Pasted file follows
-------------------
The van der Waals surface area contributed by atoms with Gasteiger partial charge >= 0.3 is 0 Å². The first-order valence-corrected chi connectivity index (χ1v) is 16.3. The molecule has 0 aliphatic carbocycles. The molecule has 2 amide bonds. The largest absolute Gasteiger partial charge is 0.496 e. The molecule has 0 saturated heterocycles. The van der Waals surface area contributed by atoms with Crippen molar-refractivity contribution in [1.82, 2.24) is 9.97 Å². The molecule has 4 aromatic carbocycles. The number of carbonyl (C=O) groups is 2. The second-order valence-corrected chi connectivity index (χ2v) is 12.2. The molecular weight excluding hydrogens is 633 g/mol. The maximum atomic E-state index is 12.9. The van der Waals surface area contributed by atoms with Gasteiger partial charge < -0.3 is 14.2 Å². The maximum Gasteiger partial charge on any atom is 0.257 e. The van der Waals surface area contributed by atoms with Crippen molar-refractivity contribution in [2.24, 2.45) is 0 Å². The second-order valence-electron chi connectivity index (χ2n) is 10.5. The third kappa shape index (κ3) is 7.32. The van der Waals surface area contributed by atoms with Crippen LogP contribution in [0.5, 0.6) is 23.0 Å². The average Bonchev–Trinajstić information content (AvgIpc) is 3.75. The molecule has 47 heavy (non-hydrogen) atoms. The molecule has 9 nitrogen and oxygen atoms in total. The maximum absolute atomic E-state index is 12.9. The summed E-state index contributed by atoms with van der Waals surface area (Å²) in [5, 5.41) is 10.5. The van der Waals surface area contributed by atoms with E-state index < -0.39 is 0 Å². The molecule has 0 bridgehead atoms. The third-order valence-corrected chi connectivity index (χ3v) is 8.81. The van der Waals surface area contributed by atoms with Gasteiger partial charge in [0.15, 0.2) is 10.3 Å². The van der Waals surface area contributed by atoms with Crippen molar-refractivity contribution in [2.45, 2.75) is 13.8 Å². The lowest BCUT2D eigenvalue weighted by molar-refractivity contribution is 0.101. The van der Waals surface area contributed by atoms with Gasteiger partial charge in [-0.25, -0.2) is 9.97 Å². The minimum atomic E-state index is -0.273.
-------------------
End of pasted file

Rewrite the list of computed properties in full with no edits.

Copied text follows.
The van der Waals surface area contributed by atoms with Gasteiger partial charge >= 0.3 is 0 Å². The first-order valence-corrected chi connectivity index (χ1v) is 16.3. The molecule has 0 aliphatic carbocycles. The molecule has 2 amide bonds. The largest absolute Gasteiger partial charge is 0.496 e. The molecule has 0 saturated heterocycles. The van der Waals surface area contributed by atoms with Crippen molar-refractivity contribution in [1.82, 2.24) is 9.97 Å². The molecule has 4 aromatic carbocycles. The number of carbonyl (C=O) groups is 2. The second-order valence-corrected chi connectivity index (χ2v) is 12.2. The molecular weight excluding hydrogens is 633 g/mol. The maximum atomic E-state index is 12.9. The van der Waals surface area contributed by atoms with Gasteiger partial charge < -0.3 is 14.2 Å². The maximum Gasteiger partial charge on any atom is 0.257 e. The van der Waals surface area contributed by atoms with Crippen molar-refractivity contribution in [2.24, 2.45) is 0 Å². The second-order valence-electron chi connectivity index (χ2n) is 10.5. The third kappa shape index (κ3) is 7.32. The van der Waals surface area contributed by atoms with Crippen LogP contribution in [0.5, 0.6) is 23.0 Å². The average Bonchev–Trinajstić information content (AvgIpc) is 3.75. The molecule has 47 heavy (non-hydrogen) atoms. The molecule has 9 nitrogen and oxygen atoms in total. The maximum absolute atomic E-state index is 12.9. The summed E-state index contributed by atoms with van der Waals surface area (Å²) in [5, 5.41) is 10.5. The van der Waals surface area contributed by atoms with E-state index < -0.39 is 0 Å². The molecule has 0 bridgehead atoms. The third-order valence-corrected chi connectivity index (χ3v) is 8.81. The van der Waals surface area contributed by atoms with Gasteiger partial charge in [0.15, 0.2) is 10.3 Å². The van der Waals surface area contributed by atoms with Crippen molar-refractivity contribution in [2.45, 2.75) is 13.8 Å². The lowest BCUT2D eigenvalue weighted by molar-refractivity contribution is 0.101. The van der Waals surface area contributed by atoms with Gasteiger partial charge in [-0.25, -0.2) is 9.97 Å². The minimum atomic E-state index is -0.273.